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From: Simmons, Aaron (a-simmons1_at_[hidden])
Date: 2005-08-10 11:44:14

I'm trying to use boost::bind and boost::function with std::logical_not
and I've run into some strange template magic that I don't understand.
In the example below, I use boost::function to help compose several
boost::bind calls so that I don't have to do it all on one line (I find
that this improves readability). The problem is that when I do this,
the functions that are bound with boost::bind never get called. They
will get called only if I construct everything on one line. (???)


Is this expected behavior? If so, why does it work like this?








#include <algorithm>

#include <functional>

#include "boost/bind.hpp"

#include "boost/function.hpp"


using namespace std;

using namespace boost;


class test {


    void bindtest() {

        // test1: composed gradually for clarity


        function<bool ()> funcFoo = bind(&test::foo, this);

        function<bool ()> funcBar = bind(&test::bar, this);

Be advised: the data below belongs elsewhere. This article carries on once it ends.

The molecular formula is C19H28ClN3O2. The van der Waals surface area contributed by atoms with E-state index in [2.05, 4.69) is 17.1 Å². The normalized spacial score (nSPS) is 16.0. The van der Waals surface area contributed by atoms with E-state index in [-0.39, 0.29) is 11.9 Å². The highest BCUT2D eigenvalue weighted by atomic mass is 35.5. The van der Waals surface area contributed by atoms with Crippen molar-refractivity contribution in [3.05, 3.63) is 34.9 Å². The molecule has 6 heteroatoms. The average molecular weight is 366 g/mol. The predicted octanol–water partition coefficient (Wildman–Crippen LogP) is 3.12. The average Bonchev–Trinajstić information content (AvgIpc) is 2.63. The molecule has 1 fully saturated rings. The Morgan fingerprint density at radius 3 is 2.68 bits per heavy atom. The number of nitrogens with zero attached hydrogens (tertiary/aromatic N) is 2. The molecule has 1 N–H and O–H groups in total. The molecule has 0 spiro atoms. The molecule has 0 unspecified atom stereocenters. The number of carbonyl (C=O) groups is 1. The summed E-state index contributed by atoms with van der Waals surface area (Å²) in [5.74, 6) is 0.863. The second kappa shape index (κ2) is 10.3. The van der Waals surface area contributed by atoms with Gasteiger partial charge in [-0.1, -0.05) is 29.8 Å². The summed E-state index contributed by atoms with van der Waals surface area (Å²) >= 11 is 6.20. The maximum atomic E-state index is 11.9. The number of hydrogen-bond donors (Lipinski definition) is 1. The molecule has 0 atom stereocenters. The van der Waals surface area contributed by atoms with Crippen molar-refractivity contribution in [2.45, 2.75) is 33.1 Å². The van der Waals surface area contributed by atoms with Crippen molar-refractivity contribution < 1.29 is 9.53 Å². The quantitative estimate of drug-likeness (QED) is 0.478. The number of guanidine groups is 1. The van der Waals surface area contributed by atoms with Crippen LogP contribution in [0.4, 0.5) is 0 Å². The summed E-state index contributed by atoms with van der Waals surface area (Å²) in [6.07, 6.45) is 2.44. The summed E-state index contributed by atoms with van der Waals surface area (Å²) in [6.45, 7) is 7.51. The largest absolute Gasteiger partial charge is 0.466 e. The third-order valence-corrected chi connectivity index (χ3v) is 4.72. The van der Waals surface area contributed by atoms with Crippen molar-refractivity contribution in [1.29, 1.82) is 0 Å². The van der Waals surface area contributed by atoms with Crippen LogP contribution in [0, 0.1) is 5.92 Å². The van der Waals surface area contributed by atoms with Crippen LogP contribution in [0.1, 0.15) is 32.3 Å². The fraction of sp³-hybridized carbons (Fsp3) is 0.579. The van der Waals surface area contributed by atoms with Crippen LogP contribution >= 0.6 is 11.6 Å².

function<bool ()> funcTest1= bind(logical_and<bool>(), funcFoo,


        // doesn't call test::foo or test::bar! (returns true)

        bool test1= funcTest1();

        cout << "test1= " << test1 << endl;


        // test2: composed directly on one line

        function<bool ()> funcTest2= bind(logical_and<bool>(),

                                          bind(&test::foo, this),

                                          bind(&test::bar, this) );


        // calls test::foo and test::bar (returns false)

        bool test2= funcTest2();

        cout << "test2= " << test2 << endl;



    bool foo()


        cout << "foo" << endl;

        return false;



    bool bar()


        cout << "bar" << endl;

        return false;




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